Avital Chizhik, a journalist in New York, whose work has appeared in the New York Times, Tablet and regularly in Haaretz, will be reading from her short story collection, “In The Eighteenth Minute”.
“My stories are set in the Russian-Jewish community, from New York to Moscow to Jerusalem,” Chizhik says. “Becoming observant is, in many ways, an immigration experience, always being an Other in the foreign land of ritual and text study. My work examines that outsider experience, the clashes between generations, cultures and languages. And I think there’s something universal about it, in that search for home: in land, in religion, in culture, and in language.”
FOR NEXT YEAR IN JERUSALEM
The Jerusalem Biennale will be held for the second time between September 24th and November 5th, 2015 in different locations around the city center of Jerusalem.
The Jerusalem Biennale is dedicated to exploring the places in which the Contemporary Art world and the Jewish world of content meet. It is a stage for professional artists, who create today and refer in their work to Jewish thought, spirit, tradition or experience.
What are we looking for?
The Jerusalem Biennale is seeking Institutions, Artists Groups and independent Curators worldwide to submit proposals for Biennale2015 – The world’s first Biennale dedicated to Contemporary Jewish Art. The proposals should be for an entire exhibition of any discipline or combination of disciplines (painting, photography, sculpture, installation, video, sound and more). Proposals for performance(s) can be included in an additional chapter within the general proposal.
The Biennale encourages collaboration between different organizations and groups to submit a joint proposal. Collaborative submissions will be ranked higher.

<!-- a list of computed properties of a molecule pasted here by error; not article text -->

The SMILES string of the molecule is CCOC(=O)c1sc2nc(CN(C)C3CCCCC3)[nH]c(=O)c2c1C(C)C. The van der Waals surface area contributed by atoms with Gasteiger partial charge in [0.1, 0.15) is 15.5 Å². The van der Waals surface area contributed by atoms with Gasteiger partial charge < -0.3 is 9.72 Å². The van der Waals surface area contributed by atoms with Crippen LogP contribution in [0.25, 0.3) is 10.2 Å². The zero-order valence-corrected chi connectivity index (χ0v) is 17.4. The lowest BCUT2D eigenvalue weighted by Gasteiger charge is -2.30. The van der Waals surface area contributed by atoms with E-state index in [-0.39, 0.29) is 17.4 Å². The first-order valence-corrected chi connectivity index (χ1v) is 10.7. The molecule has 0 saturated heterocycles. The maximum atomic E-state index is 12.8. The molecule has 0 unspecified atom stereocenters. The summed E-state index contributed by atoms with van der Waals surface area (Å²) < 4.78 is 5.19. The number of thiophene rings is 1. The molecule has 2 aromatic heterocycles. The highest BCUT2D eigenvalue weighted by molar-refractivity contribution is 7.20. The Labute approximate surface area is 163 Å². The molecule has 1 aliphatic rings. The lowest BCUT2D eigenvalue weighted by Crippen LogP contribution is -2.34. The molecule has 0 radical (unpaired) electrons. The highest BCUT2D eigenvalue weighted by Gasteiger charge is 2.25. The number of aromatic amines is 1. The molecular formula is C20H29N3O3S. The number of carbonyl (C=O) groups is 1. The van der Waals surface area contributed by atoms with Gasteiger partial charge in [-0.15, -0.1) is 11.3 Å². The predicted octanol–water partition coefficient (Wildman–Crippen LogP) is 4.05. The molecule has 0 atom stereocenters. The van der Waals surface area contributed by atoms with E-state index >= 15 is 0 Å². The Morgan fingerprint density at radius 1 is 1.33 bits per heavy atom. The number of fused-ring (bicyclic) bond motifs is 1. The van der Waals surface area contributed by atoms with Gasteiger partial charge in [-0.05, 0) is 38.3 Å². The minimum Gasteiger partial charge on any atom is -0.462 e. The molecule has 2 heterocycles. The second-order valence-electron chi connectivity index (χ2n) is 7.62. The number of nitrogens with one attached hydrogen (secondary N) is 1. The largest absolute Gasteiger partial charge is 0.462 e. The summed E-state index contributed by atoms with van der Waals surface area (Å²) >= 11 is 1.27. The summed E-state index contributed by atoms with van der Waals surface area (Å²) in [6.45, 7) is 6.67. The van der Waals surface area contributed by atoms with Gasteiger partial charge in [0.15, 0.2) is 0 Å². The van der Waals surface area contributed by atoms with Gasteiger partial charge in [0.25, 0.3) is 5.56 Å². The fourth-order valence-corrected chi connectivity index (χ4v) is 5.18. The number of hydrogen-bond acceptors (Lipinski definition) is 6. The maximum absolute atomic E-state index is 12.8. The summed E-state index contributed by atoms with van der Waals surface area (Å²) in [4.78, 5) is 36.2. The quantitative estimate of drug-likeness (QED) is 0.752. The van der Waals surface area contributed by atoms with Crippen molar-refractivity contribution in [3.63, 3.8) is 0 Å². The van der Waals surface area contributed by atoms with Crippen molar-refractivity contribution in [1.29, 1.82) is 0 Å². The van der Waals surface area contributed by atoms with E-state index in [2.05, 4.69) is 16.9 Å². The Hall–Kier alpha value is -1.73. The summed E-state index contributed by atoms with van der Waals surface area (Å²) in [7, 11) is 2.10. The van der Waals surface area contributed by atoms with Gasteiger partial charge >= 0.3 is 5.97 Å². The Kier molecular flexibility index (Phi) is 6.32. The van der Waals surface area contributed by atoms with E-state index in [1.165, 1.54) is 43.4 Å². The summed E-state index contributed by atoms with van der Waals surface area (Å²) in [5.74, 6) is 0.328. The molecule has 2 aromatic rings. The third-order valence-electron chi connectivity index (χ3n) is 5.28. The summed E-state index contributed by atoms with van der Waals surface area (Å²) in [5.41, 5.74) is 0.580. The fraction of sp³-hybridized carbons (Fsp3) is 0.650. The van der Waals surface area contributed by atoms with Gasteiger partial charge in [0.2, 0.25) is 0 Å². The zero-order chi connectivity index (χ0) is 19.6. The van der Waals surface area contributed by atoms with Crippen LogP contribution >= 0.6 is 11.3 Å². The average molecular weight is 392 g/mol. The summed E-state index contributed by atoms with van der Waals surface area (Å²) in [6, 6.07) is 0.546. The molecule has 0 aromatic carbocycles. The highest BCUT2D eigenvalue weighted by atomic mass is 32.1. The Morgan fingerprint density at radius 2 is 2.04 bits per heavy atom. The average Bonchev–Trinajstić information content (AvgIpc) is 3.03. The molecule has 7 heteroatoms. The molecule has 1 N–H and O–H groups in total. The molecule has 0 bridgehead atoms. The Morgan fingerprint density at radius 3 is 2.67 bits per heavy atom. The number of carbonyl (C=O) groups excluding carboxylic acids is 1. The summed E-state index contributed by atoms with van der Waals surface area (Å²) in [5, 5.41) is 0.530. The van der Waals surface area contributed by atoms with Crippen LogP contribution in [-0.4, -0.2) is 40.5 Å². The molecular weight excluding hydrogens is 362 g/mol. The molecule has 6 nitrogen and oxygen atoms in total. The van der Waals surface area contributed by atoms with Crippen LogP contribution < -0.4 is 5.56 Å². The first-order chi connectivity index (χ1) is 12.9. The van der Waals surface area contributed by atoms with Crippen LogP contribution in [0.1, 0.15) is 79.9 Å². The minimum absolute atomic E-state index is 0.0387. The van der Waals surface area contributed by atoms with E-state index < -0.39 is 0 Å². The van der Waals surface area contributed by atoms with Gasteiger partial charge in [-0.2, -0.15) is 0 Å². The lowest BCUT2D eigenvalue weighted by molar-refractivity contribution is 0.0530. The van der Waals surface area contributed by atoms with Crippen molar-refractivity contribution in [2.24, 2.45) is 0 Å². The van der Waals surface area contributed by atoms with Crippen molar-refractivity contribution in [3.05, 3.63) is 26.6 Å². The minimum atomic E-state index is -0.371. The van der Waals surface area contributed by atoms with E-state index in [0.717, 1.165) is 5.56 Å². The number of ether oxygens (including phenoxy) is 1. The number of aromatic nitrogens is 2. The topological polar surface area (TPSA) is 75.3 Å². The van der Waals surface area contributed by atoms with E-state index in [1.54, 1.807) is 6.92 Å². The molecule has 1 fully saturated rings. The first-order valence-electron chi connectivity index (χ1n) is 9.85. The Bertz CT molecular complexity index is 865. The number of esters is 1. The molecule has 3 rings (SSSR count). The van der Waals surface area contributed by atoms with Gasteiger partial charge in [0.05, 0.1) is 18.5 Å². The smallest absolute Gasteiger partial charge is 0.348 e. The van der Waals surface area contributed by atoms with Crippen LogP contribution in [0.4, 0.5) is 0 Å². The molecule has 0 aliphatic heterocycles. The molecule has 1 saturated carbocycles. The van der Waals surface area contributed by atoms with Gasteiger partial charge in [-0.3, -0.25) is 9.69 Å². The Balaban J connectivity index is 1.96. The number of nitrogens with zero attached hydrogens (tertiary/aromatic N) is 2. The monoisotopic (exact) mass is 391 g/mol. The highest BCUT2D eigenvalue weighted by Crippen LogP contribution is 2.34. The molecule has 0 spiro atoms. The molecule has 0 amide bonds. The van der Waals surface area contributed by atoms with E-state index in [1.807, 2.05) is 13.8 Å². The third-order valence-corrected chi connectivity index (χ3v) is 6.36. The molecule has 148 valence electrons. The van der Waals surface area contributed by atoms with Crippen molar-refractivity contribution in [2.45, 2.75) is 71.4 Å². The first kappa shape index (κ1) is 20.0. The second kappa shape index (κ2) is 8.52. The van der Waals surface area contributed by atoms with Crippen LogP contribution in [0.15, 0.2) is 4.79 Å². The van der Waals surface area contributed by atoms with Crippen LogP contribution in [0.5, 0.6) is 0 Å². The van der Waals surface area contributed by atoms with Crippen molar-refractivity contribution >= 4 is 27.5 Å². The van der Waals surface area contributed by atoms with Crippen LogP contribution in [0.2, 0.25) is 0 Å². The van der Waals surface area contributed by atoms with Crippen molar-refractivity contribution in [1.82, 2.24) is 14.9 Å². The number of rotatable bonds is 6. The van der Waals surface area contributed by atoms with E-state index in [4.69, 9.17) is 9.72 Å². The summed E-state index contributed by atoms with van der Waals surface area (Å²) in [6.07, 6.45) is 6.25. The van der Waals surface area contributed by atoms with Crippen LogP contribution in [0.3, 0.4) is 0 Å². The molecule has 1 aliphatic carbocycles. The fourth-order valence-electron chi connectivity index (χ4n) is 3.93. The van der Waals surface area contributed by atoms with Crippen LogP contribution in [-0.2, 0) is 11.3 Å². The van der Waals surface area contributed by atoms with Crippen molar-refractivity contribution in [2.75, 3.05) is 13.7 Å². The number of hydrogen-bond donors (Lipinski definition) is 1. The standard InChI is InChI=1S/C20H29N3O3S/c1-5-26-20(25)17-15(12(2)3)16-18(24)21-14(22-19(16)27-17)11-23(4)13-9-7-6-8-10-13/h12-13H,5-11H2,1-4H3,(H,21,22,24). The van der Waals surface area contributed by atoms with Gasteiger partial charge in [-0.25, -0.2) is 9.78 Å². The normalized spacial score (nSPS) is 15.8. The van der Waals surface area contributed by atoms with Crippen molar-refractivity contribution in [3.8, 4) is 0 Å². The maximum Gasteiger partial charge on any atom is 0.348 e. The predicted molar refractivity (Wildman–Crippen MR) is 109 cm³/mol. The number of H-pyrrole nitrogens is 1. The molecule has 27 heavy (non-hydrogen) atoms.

View all the photos on Flickr.
It is always an interesting experiment to go to Art Basel in Miami with the intent of discovering contemporary Jewish art. The odds are good that there will simply be nothing to report on. Last year I attended with the same focus, and found not much more than a photograph of Spider-Man praying at the Western Wall (as great as that was).
From my seat in the Brooklyn Jewish creative scene it can seem like every day another artist is popping up full of vim for incorporating religion into their artwork. But the reality is, there are very few people on the professional scale, especially at an internationally renowned art fair, who are actively showing off Jewish-content artwork. And yet, it was there on display if you knew where to look. Across the main show and several other satellite fairs across the city, I found a handful of artists who range in experience and media, united through an interest in exploring Jewish themes.
Read the rest at Hevria.com
The Asylum International Jewish Artist Retreat is entering its third year, and applications are now open for 2015. Once again, it will be hosted in Garrison, NY, north of New York City and this time it will be taking place MAY 3-6, 2015. Jewish Art Now’s Creative Director/ filmmaker Saul Sudin was a participant in the 2014 retreat and it was a life-changing experience, highly recommended to those who are eligible. To be eligible to apply, you must be:
·Between 22 and 39 years of age by time of application.
·Actively working in an artistic discipline, with at least two years of professional experience producing and disseminating your art, and have demonstrated a significant commitment to your artistic discipline.
·The creator of work, not an interpreter of the work of others.
·Able to travel to the United States for the retreat. Unfortunately, Asylum Arts cannot apply for visas on behalf of artists.